Stuffy, fussy, and difficult to make are all things that come to mind when soufflé is mentioned. However, the puffy dessert is not much more difficult to make than a bowl of Jell-O. Seriously.
Long a menu stalwart at haute French restaurants, the soufflé (basically whipped egg whites folded into flavored egg yolks) has quite the stigma. Perhaps it’s because it’s usually made to order, requiring the diner to put in a request at the beginning of the meal or cool their heels at the end (which shouldn’t be an issue if you love dessert wines like I do). Maybe it’s the pomp and circumstance, the table-side sprinkle of powdered sugar and pouring of the crème anglaise, or perhaps it’s just the image of white-haired, pearl-wearing ladies picking at their ramekins. Either way, with a fine-dining resurgence right around the corner, the soufflé is poised for a comeback. In both savory and sweet versions.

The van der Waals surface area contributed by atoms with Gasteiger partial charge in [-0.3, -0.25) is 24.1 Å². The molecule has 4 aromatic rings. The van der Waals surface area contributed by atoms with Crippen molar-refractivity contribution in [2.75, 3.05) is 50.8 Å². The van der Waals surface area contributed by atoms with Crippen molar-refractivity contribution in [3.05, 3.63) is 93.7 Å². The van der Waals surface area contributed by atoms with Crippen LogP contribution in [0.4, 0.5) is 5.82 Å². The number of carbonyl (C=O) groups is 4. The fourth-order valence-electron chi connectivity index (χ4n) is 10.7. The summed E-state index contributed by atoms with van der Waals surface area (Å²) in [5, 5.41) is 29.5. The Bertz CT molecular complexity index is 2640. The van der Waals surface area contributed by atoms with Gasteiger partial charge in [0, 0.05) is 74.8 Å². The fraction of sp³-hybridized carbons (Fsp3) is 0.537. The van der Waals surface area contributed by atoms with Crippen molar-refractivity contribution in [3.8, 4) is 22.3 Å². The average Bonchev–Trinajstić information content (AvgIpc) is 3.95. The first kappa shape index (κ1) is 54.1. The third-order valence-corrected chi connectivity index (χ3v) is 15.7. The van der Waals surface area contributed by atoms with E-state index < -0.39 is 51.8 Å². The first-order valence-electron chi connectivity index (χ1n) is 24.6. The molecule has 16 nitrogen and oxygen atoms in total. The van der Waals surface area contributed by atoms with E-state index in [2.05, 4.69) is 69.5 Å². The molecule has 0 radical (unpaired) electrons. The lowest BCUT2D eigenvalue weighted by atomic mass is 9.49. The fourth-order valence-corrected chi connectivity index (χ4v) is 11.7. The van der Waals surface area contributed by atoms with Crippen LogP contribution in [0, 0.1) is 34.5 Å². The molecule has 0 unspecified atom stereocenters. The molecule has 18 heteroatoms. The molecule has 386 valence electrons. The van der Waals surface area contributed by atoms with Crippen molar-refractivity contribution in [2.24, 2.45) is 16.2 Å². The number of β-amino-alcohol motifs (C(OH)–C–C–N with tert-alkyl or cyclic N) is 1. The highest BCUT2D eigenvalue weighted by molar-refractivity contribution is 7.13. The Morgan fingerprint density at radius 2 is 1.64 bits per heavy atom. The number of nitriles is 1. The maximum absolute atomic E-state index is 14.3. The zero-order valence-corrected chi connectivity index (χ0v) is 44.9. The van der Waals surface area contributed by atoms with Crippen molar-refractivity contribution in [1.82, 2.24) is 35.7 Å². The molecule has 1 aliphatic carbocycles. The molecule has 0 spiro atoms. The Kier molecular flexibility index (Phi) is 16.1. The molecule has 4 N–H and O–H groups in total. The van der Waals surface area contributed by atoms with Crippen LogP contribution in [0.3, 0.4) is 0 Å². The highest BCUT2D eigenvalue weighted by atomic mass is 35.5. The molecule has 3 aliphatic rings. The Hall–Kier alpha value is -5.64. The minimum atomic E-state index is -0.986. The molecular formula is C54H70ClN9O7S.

So where can you get your spoon on a light-as-air dish? More places than you can imagine.
For a textbook version, head to Tribeca’s Capsouto Freres, where there isn’t just one or two but a whole soufflé bar. There are three sweet varieties (chocolate, raspberry, and hazelnut) as well as a handful of savory options laced with cheese, bacon, mushroom, herbs, etc.
An exemplary dessert specimen can be had post-burger at Minetta Tavern or for a few bucks less at CAMAJE, a tiny, better-than-necessary wine bar a stone’s throw away on MacDougal Street. It’s an unexpected spot, but Nolita’s Bread puts out a zucchini soufflé oozing fontina cheese. And, of course, uptown venues like the Carlyle and a slurry or French bistros-brasseries (Jacques and Gaston) specialize in the sweet.
It’s suspected that this is only the tipping point in the soufflé game. With the past few years devoted to bargain dining, there’s bound to be an upturn soon. And with that, a return to finnicky desserts.